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Mobile health intervention to increase oral cancer therapy adherence in patients with chronic myeloid leukemia (the REMIND system): clinical feasibility and acceptability assessment

Pereira-Salgado, Amanda, Westwood, Jennifer A., Russell, Lahiru, Ugalde, Anna, Ortlepp, Bronwen, Seymour, John F., Butow, Phyllis, Cavedon, Lawrence, Ong, Kevin, Aranda, Sanchia, Breen, Sibilah, Kirsa, Suzanne, Dunlevie, Andrew and Schofield, Penelope 2017, Mobile health intervention to increase oral cancer therapy adherence in patients with chronic myeloid leukemia (the REMIND system): clinical feasibility and acceptability assessment, JMIR mhealth and uhealth, vol. 5, no. 12, pp. 1-15, doi: 10.2196/mhealth.8349.

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Title Mobile health intervention to increase oral cancer therapy adherence in patients with chronic myeloid leukemia (the REMIND system): clinical feasibility and acceptability assessment
Author(s) Pereira-Salgado, Amanda
Westwood, Jennifer A.
Russell, Lahiru
Ugalde, AnnaORCID iD for Ugalde, Anna orcid.org/0000-0002-2473-8435
Ortlepp, Bronwen
Seymour, John F.
Butow, Phyllis
Cavedon, Lawrence
Ong, Kevin
Aranda, Sanchia
Breen, Sibilah
Kirsa, Suzanne
Dunlevie, Andrew
Schofield, Penelope
Journal name JMIR mhealth and uhealth
Volume number 5
Issue number 12
Article ID e184
Start page 1
End page 15
Total pages 15
Publisher JMIR Publications
Place of publication Toronto, Ont.
Publication date 2017-12
ISSN 2291-5222
Keyword(s) Internet
medication adherence
mobile phone
neoplasms
Science & Technology
Life Sciences & Biomedicine
Health Care Sciences & Services
Medical Informatics
RANDOMIZED CONTROLLED-TRIAL
CHEMOTHERAPY-RELATED TOXICITY
IMATINIB THERAPY
CML PATIENTS
FOLLOW-UP
MANAGEMENT
OUTCOMES
METAANALYSIS
EXPERIENCES
Summary Background: Optimal dosing of oral tyrosine kinase inhibitor therapy is critical to treatment success and survival of patients with chronic myeloid leukemia (CML). Drug intolerance secondary to toxicities and nonadherence are significant factors in treatment failure.

Objective:
The objective of this study was to develop and pilot-test the clinical feasibility and acceptability of a mobile health system (REMIND) to increase oral drug adherence and patient symptom self-management among people with CML (chronic phase).

Methods: A multifaceted intervention was iteratively developed using the intervention development framework by Schofield and Chambers, consisting of defining the patient problem and iteratively refining the intervention. The clinical feasibility and acceptability were examined via patient and intervention nurse interviews, which were audiotaped, transcribed, and deductively content analyzed.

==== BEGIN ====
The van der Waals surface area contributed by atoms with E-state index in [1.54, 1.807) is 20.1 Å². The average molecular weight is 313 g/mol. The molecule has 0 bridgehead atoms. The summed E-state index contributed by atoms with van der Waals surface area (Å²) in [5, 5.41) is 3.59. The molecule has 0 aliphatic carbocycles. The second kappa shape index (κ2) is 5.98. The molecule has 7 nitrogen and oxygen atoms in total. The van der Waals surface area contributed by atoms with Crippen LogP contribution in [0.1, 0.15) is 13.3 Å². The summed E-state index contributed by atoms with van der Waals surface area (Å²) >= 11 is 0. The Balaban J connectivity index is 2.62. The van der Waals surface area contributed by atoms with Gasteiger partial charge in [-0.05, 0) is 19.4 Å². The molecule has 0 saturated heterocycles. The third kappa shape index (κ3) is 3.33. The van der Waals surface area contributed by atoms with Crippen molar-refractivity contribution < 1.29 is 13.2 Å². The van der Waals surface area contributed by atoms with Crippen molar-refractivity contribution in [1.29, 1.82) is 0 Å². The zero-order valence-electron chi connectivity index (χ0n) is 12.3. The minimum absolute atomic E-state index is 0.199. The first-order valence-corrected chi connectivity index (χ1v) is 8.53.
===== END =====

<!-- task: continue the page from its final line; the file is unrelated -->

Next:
Results: The intervention comprised 2 synergistically operating elements: (1) daily medication reminders and routine assessment of side effects with evidence-based self-care advice delivered in real time and (2) question prompt list (QPL) questions and routinely collected individual patient adherence and side effect profile data used to shape nurses’ consultations, which employed motivational interviewing to support adoption of self-management behaviors. A total of 4 consultations and daily alerts and advice were delivered over 10 weeks. In total, 58% (10/17) of patients and 2 nurses participated in the pilot study. Patients reported several benefits of the intervention: help in establishing medication routines, resolution of symptom uncertainty, increased awareness of self-care, and informed decision making. Nurses also endorsed the intervention: it assisted in establishing pill-taking routines and patients developing effective solutions to adherence challenges.

Conclusions:
The REMIND system with nurse support was usable and acceptable to both patients and nurses. It has the potential to improve adherence and side-effect management and should be further evaluated.
Language eng
DOI 10.2196/mhealth.8349
Field of Research 111299 Oncology and Carcinogenesis not elsewhere classified
111099 Nursing not elsewhere classified
HERDC Research category C1 Refereed article in a scholarly journal
ERA Research output type C Journal article
Copyright notice ©2017, Amanda Pereira-Salgado, Jennifer A Westwood, Lahiru Russell, Anna Ugalde, Bronwen Ortlepp, John F Seymour, Phyllis Butow, Lawrence Cavedon, Kevin Ong, Sanchia Aranda, Sibilah Breen, Suzanne Kirsa, Andrew Dunlevie, Penelope Schofield
Free to Read? Yes
Use Rights Creative Commons Attribution licence
Persistent URL http://hdl.handle.net/10536/DRO/DU:30108754

Document type: Journal Article
Collections: Centre for Quality and Patient Safety
Open Access Collection
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Every reasonable effort has been made to ensure that permission has been obtained for items included in DRO. If you believe that your rights have been infringed by this repository, please contact drosupport@deakin.edu.au.